Miserable Millionaires? Could Be a Good Thing

GSO Images | Photographer's Choice | Getty Images

The fact that millionaires are stuck in a funk might seem like a bad sign for markets and especially for the luxury economy.

A new survey from Spectrem Group shows that millionaire investor sentiment is at a five-month low. It’s crashed from a high of 10 (very bullish) in March to just one in June, meaning the rich are basically neutral and headed toward bearish.

This follows a steady stream of indicators that are flashing red for the rich. Their spending is slowing. They’re not putting money into stocks. And their top concerns are the political environment, the national debt and other issues that aren’t likely to be solved anytime soon.

All of this would seem to be a bad omen for the economy. After all, the one percent owns about half of the individually held stocks in the U.S., and the top five percent of earners accounts for up to a third of consumer outlays. If they’re cranky, the United States is cranky.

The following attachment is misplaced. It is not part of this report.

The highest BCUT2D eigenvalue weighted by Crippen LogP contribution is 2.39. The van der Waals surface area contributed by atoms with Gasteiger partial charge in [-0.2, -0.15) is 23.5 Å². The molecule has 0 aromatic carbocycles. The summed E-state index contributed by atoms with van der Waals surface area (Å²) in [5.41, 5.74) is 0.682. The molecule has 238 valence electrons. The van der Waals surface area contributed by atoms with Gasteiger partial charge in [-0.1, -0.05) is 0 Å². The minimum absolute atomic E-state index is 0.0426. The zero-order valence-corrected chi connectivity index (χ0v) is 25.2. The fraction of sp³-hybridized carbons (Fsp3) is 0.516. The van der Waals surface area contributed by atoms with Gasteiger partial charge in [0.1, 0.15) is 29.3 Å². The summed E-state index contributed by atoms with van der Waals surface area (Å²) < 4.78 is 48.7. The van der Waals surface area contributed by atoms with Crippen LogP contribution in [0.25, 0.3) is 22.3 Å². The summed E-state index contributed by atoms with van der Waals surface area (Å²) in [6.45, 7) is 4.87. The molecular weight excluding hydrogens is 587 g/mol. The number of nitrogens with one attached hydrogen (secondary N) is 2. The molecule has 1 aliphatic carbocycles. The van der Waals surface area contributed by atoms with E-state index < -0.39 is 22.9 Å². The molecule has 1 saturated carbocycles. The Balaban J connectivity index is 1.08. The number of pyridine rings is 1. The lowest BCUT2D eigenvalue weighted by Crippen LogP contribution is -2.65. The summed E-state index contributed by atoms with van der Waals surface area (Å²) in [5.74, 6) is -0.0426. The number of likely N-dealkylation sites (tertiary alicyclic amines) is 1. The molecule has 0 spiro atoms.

But there is a possible bright side to the misery of millionaires – and I’m not talking schadenfreude. Maybe a bearish signal from millionaires could mark a market bottom.

If we take a look at the S&P alongside the millionaire investor index we see two things. First, there is a pretty good correlation between the mood of millionaires and the market. Millionaire optimism goes up when markets go up, and it goes down when markets go down.

The second lesson is that lows in millionaire sentiment are often followed by market rallies. The last time we saw maximum bear sentiment from the millionaires was October of 2011. Their pessimism was followed by the huge rally in the S&P, which continued into the early spring.

The previous fall was in the March of 2011, which also preceded a mini rally in the S&P.

Of course, the predictive effects of the millionaire sentiment don’t always work. Millionaires turned bearish in the spring of 2011, and the market continued to fall even further throughout the summer – along with their sentiment.

Still, the last time millionaires were bearish, the markets followed with a strong rally.

Do you think millionaires are a leading indicator, negative indicator or non-indicator for financial markets?

-By CNBC's Robert Frank
Follow Robert Frank on Twitter: